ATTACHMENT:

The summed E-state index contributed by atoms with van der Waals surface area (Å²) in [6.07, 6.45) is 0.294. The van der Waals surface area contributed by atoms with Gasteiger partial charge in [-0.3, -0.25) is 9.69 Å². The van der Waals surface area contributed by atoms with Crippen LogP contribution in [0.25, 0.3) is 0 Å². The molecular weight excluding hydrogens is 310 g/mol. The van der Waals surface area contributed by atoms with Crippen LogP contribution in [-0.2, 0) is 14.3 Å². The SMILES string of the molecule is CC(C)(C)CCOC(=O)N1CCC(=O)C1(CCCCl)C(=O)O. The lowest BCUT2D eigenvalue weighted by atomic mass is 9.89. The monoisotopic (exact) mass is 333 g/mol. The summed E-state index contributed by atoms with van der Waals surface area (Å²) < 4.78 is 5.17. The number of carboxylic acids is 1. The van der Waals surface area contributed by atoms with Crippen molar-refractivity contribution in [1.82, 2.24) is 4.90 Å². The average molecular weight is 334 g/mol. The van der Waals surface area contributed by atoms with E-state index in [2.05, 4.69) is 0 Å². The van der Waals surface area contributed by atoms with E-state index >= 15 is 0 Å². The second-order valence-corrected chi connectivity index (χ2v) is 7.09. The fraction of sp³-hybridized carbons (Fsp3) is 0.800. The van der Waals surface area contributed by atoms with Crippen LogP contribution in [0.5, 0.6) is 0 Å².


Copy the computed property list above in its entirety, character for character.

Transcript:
The summed E-state index contributed by atoms with van der Waals surface area (Å²) in [6.07, 6.45) is 0.294. The van der Waals surface area contributed by atoms with Gasteiger partial charge in [-0.3, -0.25) is 9.69 Å². The van der Waals surface area contributed by atoms with Crippen LogP contribution in [0.25, 0.3) is 0 Å². The molecular weight excluding hydrogens is 310 g/mol. The van der Waals surface area contributed by atoms with Crippen LogP contribution in [-0.2, 0) is 14.3 Å². The SMILES string of the molecule is CC(C)(C)CCOC(=O)N1CCC(=O)C1(CCCCl)C(=O)O. The lowest BCUT2D eigenvalue weighted by atomic mass is 9.89. The monoisotopic (exact) mass is 333 g/mol. The summed E-state index contributed by atoms with van der Waals surface area (Å²) < 4.78 is 5.17. The number of carboxylic acids is 1. The van der Waals surface area contributed by atoms with Crippen molar-refractivity contribution in [1.82, 2.24) is 4.90 Å². The average molecular weight is 334 g/mol. The van der Waals surface area contributed by atoms with E-state index in [2.05, 4.69) is 0 Å². The van der Waals surface area contributed by atoms with E-state index >= 15 is 0 Å². The second-order valence-corrected chi connectivity index (χ2v) is 7.09. The fraction of sp³-hybridized carbons (Fsp3) is 0.800. The van der Waals surface area contributed by atoms with Crippen LogP contribution in [0.5, 0.6) is 0 Å².